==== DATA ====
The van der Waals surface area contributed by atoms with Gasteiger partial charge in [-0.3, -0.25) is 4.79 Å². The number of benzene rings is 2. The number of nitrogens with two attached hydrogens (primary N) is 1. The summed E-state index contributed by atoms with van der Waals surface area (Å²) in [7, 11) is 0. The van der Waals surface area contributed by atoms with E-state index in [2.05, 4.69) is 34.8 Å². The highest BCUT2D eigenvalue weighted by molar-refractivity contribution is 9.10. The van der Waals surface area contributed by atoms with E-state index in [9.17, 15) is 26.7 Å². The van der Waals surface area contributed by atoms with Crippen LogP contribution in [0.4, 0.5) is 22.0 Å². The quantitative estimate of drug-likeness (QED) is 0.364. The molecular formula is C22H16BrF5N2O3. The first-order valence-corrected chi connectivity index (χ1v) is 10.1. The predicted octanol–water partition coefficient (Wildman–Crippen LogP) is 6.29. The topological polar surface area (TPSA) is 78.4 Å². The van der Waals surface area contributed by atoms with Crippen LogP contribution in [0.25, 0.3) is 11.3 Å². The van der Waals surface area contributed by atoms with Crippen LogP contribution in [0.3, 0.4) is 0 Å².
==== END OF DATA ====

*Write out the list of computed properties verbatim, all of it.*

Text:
The van der Waals surface area contributed by atoms with Gasteiger partial charge in [-0.3, -0.25) is 4.79 Å². The number of benzene rings is 2. The number of nitrogens with two attached hydrogens (primary N) is 1. The summed E-state index contributed by atoms with van der Waals surface area (Å²) in [7, 11) is 0. The van der Waals surface area contributed by atoms with E-state index in [2.05, 4.69) is 34.8 Å². The highest BCUT2D eigenvalue weighted by molar-refractivity contribution is 9.10. The van der Waals surface area contributed by atoms with E-state index in [9.17, 15) is 26.7 Å². The van der Waals surface area contributed by atoms with Crippen LogP contribution in [0.4, 0.5) is 22.0 Å². The quantitative estimate of drug-likeness (QED) is 0.364. The molecular formula is C22H16BrF5N2O3. The first-order valence-corrected chi connectivity index (χ1v) is 10.1. The predicted octanol–water partition coefficient (Wildman–Crippen LogP) is 6.29. The topological polar surface area (TPSA) is 78.4 Å². The van der Waals surface area contributed by atoms with Crippen LogP contribution in [0.25, 0.3) is 11.3 Å². The van der Waals surface area contributed by atoms with Crippen LogP contribution in [0.3, 0.4) is 0 Å².